Self-care to relieve stress

15 Tips to Manage Stress: Avoid Stressors & Relieve Stress Fast

If you have been feeling stressed, you are not alone. It is normal to have a little stress briefly. But it is crucial to recognize that too much stress can take a toll on your health and well-being.


High stress levels over an extended period can drastically affect nearly every organ in your body. Chronic stress is also linked to acne, eczema, hair loss, obesity, insomnia, anxiety, depression, sexual dysfunction, menstrual problems, cardiovascular disease, gastrointestinal problems, and among other issues, according to research


Learning how to relieve stress is important for your body and mind. But, while fast stress relief can give you an impactful positive effect, avoiding your stress triggers in the first place may be a more effective way. Here are 15 tips from experts to avoid stress triggers and relieve stress fast in your day-to-day life. Try one or all of them to start feeling calmer and happier.


1. Take a break from the news and social media.

It is good to stay on top of the news and current events. But some of the information may be a stressor. A study has shown that tuning into the news for 15 minutes can already disturb people's moods and increase their anxiety.

If you find watching the news or scanning the 'gram emotionally draining, then take a break from it. Spend that time on something else to make you feel good. Consider reading an interesting book you have put on hold for ages, listening to a podcast that motivates you, or re-watching a sitcom that makes you laugh.


2. Don't get shortchanged on your sleep.

If you have spent a night counting sheep, you know how you will feel the next day—tired, moody and cranky. Without enough sleep for a prolonged period, you may also feel anxious or depressed.

It is essential for you to get the recommended 7-9 hours of shuteye nightly. Plan your sleep routine, set your alarm (if needed), and stick to it every day, even on weekends. Catching up sleep on weekends will not fix the effects of sleep deprivation but may create an at-home "jet lag." If you have trouble falling asleep or staying asleep, try these 12 Tips to Help you Wake up Happier.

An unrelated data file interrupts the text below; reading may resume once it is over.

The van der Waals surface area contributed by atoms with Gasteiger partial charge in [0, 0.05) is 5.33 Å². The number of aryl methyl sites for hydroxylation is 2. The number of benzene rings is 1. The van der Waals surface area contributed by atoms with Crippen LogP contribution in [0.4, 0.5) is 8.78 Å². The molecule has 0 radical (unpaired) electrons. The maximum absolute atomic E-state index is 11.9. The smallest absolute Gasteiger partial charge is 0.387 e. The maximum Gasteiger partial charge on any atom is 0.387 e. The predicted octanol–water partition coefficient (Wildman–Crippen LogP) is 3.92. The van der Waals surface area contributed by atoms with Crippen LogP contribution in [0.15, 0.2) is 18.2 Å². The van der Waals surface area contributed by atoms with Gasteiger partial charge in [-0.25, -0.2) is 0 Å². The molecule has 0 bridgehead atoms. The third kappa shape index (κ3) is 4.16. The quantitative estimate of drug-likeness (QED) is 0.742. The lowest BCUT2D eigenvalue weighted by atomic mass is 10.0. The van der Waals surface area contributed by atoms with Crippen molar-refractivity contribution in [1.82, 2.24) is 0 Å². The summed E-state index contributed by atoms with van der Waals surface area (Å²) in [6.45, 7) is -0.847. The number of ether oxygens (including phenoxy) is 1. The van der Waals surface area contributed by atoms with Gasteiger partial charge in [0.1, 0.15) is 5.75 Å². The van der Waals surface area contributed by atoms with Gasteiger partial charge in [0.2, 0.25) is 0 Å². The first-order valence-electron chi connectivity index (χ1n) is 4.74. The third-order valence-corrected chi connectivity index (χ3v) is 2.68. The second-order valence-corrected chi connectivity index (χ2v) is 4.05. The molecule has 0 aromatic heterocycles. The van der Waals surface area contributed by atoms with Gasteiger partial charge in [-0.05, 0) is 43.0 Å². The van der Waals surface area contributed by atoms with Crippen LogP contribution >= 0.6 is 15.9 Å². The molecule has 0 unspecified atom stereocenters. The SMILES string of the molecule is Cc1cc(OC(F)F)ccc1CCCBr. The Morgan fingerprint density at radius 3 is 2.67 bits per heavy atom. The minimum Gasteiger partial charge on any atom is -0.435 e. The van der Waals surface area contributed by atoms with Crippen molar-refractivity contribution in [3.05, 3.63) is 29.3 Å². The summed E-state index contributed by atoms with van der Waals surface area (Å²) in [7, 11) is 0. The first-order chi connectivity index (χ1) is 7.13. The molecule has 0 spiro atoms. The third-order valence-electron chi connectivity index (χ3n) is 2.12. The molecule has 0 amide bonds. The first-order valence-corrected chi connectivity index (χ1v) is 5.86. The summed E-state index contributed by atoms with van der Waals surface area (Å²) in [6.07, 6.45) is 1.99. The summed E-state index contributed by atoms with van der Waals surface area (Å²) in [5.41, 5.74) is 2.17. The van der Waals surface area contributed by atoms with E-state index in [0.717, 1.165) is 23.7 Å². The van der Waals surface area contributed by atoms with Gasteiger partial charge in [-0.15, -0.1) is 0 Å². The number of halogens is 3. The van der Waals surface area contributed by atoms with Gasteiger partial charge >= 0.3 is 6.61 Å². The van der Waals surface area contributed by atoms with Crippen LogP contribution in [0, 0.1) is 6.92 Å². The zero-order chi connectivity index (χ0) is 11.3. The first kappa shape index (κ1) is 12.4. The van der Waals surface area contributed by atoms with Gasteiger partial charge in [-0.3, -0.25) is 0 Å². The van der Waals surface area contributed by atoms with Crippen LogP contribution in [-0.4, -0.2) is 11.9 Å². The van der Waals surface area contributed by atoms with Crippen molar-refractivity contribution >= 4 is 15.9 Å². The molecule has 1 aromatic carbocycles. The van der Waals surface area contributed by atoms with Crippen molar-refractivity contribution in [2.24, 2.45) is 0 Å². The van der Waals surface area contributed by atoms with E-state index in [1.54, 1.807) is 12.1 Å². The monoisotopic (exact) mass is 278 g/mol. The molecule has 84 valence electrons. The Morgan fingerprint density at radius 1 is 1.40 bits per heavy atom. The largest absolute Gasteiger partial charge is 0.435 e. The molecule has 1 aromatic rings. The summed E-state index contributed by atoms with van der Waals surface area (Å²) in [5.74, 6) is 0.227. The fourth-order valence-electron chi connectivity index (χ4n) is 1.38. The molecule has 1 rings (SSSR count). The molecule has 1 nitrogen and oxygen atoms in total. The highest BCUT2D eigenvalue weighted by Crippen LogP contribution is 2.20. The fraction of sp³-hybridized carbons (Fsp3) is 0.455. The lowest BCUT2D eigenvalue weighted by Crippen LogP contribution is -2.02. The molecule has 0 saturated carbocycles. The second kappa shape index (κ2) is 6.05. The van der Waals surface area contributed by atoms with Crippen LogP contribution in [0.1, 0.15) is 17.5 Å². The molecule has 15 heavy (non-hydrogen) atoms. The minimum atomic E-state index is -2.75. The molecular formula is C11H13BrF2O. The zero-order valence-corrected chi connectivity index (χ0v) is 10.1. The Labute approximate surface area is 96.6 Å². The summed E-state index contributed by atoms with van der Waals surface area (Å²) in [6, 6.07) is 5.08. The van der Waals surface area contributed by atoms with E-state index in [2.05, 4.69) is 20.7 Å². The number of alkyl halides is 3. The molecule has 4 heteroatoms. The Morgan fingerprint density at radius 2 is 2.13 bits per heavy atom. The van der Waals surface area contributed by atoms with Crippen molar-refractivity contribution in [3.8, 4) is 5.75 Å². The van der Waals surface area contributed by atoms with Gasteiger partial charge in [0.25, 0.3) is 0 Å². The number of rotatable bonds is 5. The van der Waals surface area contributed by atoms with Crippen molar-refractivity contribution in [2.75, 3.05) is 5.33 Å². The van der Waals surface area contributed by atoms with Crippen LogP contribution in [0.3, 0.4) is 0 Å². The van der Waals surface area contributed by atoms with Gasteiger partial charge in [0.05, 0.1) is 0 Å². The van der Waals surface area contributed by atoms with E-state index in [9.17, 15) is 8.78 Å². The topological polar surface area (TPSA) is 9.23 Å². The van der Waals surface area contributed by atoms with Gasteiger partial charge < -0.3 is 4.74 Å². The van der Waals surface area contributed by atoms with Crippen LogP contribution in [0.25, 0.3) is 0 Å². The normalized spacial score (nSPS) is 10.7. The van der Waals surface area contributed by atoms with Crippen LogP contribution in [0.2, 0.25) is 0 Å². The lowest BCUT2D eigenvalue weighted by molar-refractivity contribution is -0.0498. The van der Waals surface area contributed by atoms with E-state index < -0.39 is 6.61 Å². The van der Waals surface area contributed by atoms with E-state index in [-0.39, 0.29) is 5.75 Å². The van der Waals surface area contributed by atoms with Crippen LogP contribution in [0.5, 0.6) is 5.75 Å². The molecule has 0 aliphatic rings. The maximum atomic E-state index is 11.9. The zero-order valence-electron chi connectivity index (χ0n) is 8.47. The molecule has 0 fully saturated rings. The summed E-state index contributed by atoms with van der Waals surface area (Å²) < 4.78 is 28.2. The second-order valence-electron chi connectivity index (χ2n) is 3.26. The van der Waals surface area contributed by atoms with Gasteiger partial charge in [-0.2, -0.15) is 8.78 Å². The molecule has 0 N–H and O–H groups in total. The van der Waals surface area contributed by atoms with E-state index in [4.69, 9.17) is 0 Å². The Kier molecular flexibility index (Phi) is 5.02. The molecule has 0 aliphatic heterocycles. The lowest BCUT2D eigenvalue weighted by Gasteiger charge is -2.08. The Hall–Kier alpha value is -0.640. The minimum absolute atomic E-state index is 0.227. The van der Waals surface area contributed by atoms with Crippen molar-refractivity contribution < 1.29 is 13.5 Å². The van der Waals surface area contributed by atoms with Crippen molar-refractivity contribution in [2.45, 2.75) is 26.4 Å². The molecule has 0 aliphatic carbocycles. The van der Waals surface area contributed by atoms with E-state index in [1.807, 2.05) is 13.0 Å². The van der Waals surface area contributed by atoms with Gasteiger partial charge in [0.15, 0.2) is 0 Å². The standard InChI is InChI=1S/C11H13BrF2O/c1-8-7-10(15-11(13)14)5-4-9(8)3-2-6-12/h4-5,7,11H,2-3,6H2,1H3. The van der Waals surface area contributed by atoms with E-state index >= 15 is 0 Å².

3. Prioritize your "today" list.

The thoughts about that never-ending to-do list may already be overwhelming.

According to Stephen R. Covey, the author of "The 7 Habits of Highly Effective People", an effective way to tackle a to-do list is putting first things first. The idea is that if you prioritize your tasks and handle them according to priority, you will be more effective overall. 

Prioritize the items on your to-do list, pick out only the top priority items you can handle in one day, and write them on your "today" list. Try preparing it the night before. So, when you start your day the next morning, you have a much shorter list that looks doable. As you complete each item, make sure you cross it out. That little short line can make you feel so great!


4. Create boundaries and say no.

Women are often expected to be accommodating to others' needs. But there is so much a person can handle. Although saying yes may seem easy to keep the peace and get things done right, overstretching is not good for yourself and your relationships. Putting too much on your plate may overwhelm you, leaving you feeling more edgy or anxious. If you’re too busy to meet your needs and those of your family, there may be anger and resentment.

Take control over your personal life to have time for self-care. Although not all circumstances are within your control, some are. Create boundaries with people who add to your stress level. It might be hard to set boundaries with some people, but that does not mean you should not try. Learn to say no both at work and home. To start, try saying no to replying work emails after certain hours and on your day off. Even if you are not in a position to decline an additional project from work, try negotiating with your boss to re-prioritize your projects.


5. Give yourself permission to leave the party.

Some people get energized in social gatherings, but others get drained.

If you prefer a more intimate gathering, get together with a smaller group of friends. But if you find yourself stressing out at a party, hanging out all night will not make you feel any better. It is okay to leave the party earlier than others. Go ahead and leave politely and gracefully.


6. Spend time with happy people.

Happiness is contagious. That is proven by science. A 20-year study by a group of Yale scientists has shown that spending time with happy people can make you happier.